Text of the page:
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Long-term view — is tackle safer pick?

Discussion in 'Miami Dolphins Forum' started by ATVZ400, Apr 22, 2008.

  1. ATVZ400

    ATVZ400 Senior Member

    Mar 22, 2008
    parts unknown, NJ
    While the Dolphins appear to be inching closer to wrapping up Michigan tackle Jake Long before taking him with their first pick in Saturday's draft, they apparently are opting for the safer selection, rather than the flashier one.

    Over the past dozen years, teams are hitting far more home runs by taking mammoth offensive tackles with their top pick, rather than striking out with pass-rushing defensive ends such as Courtney Brown, the No. 1 pick by the Browns in 2000. Still, many draft pundits have Virginia defensive end Chris Long at the top of their mock drafts.

    "The thing about left tackle is that it is a 'must' position in this league," Texans coach Gary Kubiak said. "You've got to protect your quarterback; you've got to protect your franchise, so to speak. And those guys are hard — hard — to find. I mean, they don't fall off of trees. They're a special breed."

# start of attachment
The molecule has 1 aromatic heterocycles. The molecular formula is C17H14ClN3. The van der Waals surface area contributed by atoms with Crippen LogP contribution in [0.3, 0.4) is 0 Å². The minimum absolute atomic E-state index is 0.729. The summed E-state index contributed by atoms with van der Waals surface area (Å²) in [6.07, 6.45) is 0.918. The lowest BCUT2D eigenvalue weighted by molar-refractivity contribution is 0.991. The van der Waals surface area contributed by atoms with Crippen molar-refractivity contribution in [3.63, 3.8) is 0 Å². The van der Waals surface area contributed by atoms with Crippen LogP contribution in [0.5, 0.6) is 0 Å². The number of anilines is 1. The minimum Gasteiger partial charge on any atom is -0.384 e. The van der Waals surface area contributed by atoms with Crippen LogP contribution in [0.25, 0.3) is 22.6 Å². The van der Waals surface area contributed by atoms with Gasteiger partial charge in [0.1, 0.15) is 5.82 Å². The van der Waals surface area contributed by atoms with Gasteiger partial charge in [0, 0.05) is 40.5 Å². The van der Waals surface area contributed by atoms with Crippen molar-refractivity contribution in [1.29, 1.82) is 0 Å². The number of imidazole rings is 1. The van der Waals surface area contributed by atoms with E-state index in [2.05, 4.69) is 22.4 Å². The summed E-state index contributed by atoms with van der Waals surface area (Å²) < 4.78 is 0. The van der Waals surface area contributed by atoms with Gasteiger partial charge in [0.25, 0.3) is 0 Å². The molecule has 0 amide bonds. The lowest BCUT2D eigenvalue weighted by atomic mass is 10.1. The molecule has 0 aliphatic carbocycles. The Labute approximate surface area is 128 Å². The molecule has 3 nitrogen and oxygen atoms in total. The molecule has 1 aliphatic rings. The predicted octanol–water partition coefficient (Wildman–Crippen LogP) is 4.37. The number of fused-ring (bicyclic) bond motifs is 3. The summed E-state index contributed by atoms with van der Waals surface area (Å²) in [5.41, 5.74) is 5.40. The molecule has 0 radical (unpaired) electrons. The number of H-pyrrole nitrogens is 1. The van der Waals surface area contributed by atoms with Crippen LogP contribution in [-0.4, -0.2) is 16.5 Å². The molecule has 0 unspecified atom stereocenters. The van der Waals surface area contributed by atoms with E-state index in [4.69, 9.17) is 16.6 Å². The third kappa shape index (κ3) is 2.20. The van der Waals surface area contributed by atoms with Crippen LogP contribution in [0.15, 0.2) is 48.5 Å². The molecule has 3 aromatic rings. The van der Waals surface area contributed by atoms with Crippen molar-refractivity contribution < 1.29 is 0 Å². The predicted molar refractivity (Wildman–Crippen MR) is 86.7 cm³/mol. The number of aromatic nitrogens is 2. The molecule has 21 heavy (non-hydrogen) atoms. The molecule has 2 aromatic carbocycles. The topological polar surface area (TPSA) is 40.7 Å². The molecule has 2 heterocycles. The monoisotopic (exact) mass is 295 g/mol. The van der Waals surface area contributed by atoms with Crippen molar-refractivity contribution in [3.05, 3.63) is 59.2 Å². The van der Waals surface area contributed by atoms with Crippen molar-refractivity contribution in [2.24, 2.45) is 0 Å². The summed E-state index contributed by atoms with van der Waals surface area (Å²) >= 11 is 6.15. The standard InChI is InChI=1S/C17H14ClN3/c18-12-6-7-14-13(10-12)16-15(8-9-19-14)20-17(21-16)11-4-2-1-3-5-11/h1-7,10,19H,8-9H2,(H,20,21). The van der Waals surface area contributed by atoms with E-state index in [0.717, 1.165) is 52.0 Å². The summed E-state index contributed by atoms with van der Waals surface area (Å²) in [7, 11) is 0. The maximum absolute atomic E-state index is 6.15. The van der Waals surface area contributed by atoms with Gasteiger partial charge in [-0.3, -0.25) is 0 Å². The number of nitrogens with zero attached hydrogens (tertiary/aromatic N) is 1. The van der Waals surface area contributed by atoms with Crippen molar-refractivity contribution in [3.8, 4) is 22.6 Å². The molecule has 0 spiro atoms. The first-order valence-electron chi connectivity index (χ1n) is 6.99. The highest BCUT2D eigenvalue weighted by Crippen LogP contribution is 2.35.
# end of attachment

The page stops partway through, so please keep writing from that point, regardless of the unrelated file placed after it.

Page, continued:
Kubiak omitted that he's already got a premier pass rusher in defensive end Mario Williams, the highly criticized No. 1 pick in 2006 who busted out with 14 sacks last season.

    While quarterbacks generally lead the league in draft busts, defensive ends and off tackles have had their shares of flameouts. Brown never fulfilled his promise after a decent rookie season. Tackles Tony Mandarich and Robert Gallery were both taken at No. 2, Mandarich by the Packers in 1989 and Gallery by the Raiders in 2004. Along with former Bills No. 4 pick Mike Williams in 2002, the trio are all considered major flops.

    That said, there's a long list of cornerstone left tackles who have been taken early in the draft, starting with Orlando Pace (No. 1 in 1997), Jonathan Ogden (No. 4 in 1996) and Walter Jones (No. 6 in 1997). The Redskins struck gold with Chris Samuels in 2000 (No. 3).

    "You better have someone who could rush the passer, but you've got to draft offensive linemen all the time," said former Packers GM Ron Wolf, who spent first-round picks on left tackles in '96 and '97. "It's the only position I know if you don't have five you can't play. You better have a cadre of linemen, because they're good for everything."


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